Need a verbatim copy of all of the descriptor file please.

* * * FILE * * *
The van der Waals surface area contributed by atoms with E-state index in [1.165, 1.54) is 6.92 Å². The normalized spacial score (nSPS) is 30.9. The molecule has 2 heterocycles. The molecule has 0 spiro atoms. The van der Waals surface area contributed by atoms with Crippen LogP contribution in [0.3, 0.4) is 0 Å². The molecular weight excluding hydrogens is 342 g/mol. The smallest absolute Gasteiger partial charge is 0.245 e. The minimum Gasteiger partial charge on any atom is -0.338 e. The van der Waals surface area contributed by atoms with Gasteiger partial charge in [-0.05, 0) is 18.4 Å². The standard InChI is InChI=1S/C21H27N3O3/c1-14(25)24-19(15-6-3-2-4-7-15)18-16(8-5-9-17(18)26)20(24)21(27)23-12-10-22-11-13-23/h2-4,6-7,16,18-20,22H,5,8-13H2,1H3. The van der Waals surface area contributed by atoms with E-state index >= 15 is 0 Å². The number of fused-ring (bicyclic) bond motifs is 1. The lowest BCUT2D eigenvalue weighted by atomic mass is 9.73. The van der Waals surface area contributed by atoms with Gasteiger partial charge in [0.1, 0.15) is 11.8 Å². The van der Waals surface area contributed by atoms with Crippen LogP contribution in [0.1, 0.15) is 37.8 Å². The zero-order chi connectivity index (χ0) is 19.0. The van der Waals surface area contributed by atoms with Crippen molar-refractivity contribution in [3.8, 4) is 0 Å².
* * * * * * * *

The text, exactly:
The van der Waals surface area contributed by atoms with E-state index in [1.165, 1.54) is 6.92 Å². The normalized spacial score (nSPS) is 30.9. The molecule has 2 heterocycles. The molecule has 0 spiro atoms. The van der Waals surface area contributed by atoms with Crippen LogP contribution in [0.3, 0.4) is 0 Å². The molecular weight excluding hydrogens is 342 g/mol. The smallest absolute Gasteiger partial charge is 0.245 e. The minimum Gasteiger partial charge on any atom is -0.338 e. The van der Waals surface area contributed by atoms with Gasteiger partial charge in [-0.05, 0) is 18.4 Å². The standard InChI is InChI=1S/C21H27N3O3/c1-14(25)24-19(15-6-3-2-4-7-15)18-16(8-5-9-17(18)26)20(24)21(27)23-12-10-22-11-13-23/h2-4,6-7,16,18-20,22H,5,8-13H2,1H3. The van der Waals surface area contributed by atoms with E-state index >= 15 is 0 Å². The number of fused-ring (bicyclic) bond motifs is 1. The lowest BCUT2D eigenvalue weighted by atomic mass is 9.73. The van der Waals surface area contributed by atoms with Gasteiger partial charge in [0.1, 0.15) is 11.8 Å². The van der Waals surface area contributed by atoms with Crippen LogP contribution in [0.1, 0.15) is 37.8 Å². The zero-order chi connectivity index (χ0) is 19.0. The van der Waals surface area contributed by atoms with Crippen molar-refractivity contribution in [3.8, 4) is 0 Å².